What to Know When Buying a GPS

Written by Chuck Fitzgerald

Continued from page 1

Here arerepparttar features and products I recommend. Forrepparttar 139030 outdoor athlete or sportsman, be sure your GPS has these features: topographical mapping, back tracking, a computer interface, weatherproofing, 12 receiver channels and WAAS. I recommend portable GPS units inrepparttar 139031 Garmin eTrex Series andrepparttar 139032 Magellan Meridian Series. For driving applications, be sure your GPS has these features: street mapping, large display, a computer interface and external antenna compatibility. I recommend automotive GPS units inrepparttar 139033 Garmin StreetPilot Series andrepparttar 139034 Magellan RoadMate Series. For boating and other marine applications, be sure your GPS has these features: marine mapping, color screen, active sonar, back tracking, a computer interface and weatherproofing. I recommend marine GPS Units inrepparttar 139035 Garmin GPSMAP Series.

Prices for GPS units vary a great deal and in general, you get what you pay for. While some units cost around $100 and offer relatively few features, others may cost as much as $1000 or even more and are loaded with dozens of features. Here is a good rule of thumb for determining how much money to spend on your next GPS. You should expect to pay between $200 and $300 to get a decent GPS Unit. I own a Garmin eTrex Vista. I believe it isrepparttar 139036 best GPS available for under $300.

If you don’t have a GPS or yours is more than five years old, now’srepparttar 139037 time to get one. Adding a new GPS to your inventory of backcountry toys will take your outdoor adventures to a new level of enjoyment. Use this information and you’ll Get It Right The First Time. Get Outdoors!

Chuck Fitzgerald is the owner of Arizona based BackCountry Toys, an online specialty store with the “Best Gear Out There” and dedicated to helping outdoor enthusiasts to “Get It Right The First Time” with timely educational information. Please visit http://www.BackCountryToys.com to find great gear and to receive the Fact & Tips e-newsletter, "FreshAir.” (800) 316-9055.

Every River Tells a Story

Written by Mike Clifford

Continued from page 1

Around yet another bend inrepparttar river we come uponrepparttar 138896 work crew that is clearly pouring every ounce of energy they can muster intorepparttar 138897 project at hand. Their story says a person can draw a living from nature without harming it. One can move steadily throughrepparttar 138898 workday and through one's life, chopping and digging, sawing and clearing, earning an honest buck and sleepingrepparttar 138899 good tired sleep ofrepparttar 138900 farmer or stone mason. They wish nature no harm, and believe they have enough knowledge about proper and improper behavior inrepparttar 138901 field. Like our forefathers, they are forging ahead towards a bright future among fresh new land, only much more efficiently with their expensive trucks, backhoes and graders.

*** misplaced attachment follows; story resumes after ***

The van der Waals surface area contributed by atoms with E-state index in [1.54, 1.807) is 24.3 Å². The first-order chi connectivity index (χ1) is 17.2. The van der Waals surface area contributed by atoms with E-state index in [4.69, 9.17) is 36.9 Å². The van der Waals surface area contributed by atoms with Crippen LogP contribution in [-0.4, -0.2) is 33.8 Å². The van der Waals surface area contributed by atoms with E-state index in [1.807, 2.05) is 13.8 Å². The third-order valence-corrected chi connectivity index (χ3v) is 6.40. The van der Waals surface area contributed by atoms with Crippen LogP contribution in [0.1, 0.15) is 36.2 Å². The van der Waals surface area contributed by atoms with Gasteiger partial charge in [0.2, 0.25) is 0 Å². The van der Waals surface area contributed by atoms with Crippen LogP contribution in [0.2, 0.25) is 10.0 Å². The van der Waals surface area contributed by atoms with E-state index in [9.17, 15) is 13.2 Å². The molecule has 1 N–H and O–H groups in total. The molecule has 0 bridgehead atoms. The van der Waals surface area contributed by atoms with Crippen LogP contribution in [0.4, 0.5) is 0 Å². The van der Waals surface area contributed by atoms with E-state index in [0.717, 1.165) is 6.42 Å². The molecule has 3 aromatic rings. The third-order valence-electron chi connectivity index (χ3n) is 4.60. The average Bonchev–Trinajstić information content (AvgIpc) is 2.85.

The end of a reflective day is nearing as we tie uprepparttar 138902 canoe atrepparttar 138903 modest dock we've fashioned atrepparttar 138904 edge of our 3 acres of wetlands and natural prairie with a simple pathway made of stone leading up torepparttar 138905 house. Our guiding story is that of someone with conservationist knowledge and instincts, who is willing to stand up to his neighbors for those goals. Our aesthetics embrace woods and wildlife. Thoughts turn easily to how we may better protectrepparttar 138906 species of fish we are after andrepparttar 138907 quality of our water. Like a sudden bolt of lightning inrepparttar 138908 night, a knock comes atrepparttar 138909 door and we are snapped backed to reality in an instant. Two men from a local governmental unit have come to explainrepparttar 138910 details of their latest plan to dredge and straightenrepparttar 138911 portion of river in front of our house. It is explained that our woods andrepparttar 138912 neighbor's property get flooded during times of high water, and a very generous consortium has offered to pay forrepparttar 138913 work to its completion. They go on to mention something about mosquito control and such, but we're not really paying attention at this point, as our attention is fixed onrepparttar 138914 sight and sound of some birds working feverishly to build a nest inrepparttar 138915 tree just beyondrepparttar 138916 door.

In each case stated above,repparttar 138917 actors are guided by personal stories directed by specific attitudes and behaviors. Attitudes perhaps prescribed to by our own personal environmental heroes: golfers, loggers, naturalists. Spontaneously and without conscience we go about our life standing by our beliefs and traditions. I'll leave it to all of you to decide if there is a moral torepparttar 138918 story this river has to tell. I'm certain your favorite stream has one of its own, unique in nature but common in its entirety.

Until next time, I'll leave you with this to ponder: "The nation behaves well if it treatsrepparttar 138919 natural resources as assets which it must turn over torepparttar 138920 next generation increased, and not impaired, in value." ~Theodore Roosevelt

Mike is the owner/operator of HeartlandOutdoorsman.Com This most comprehensive website offers a unique look into the Great Outdoors. Photo Contests, discussions and reports from across the country fill out a great online experience.

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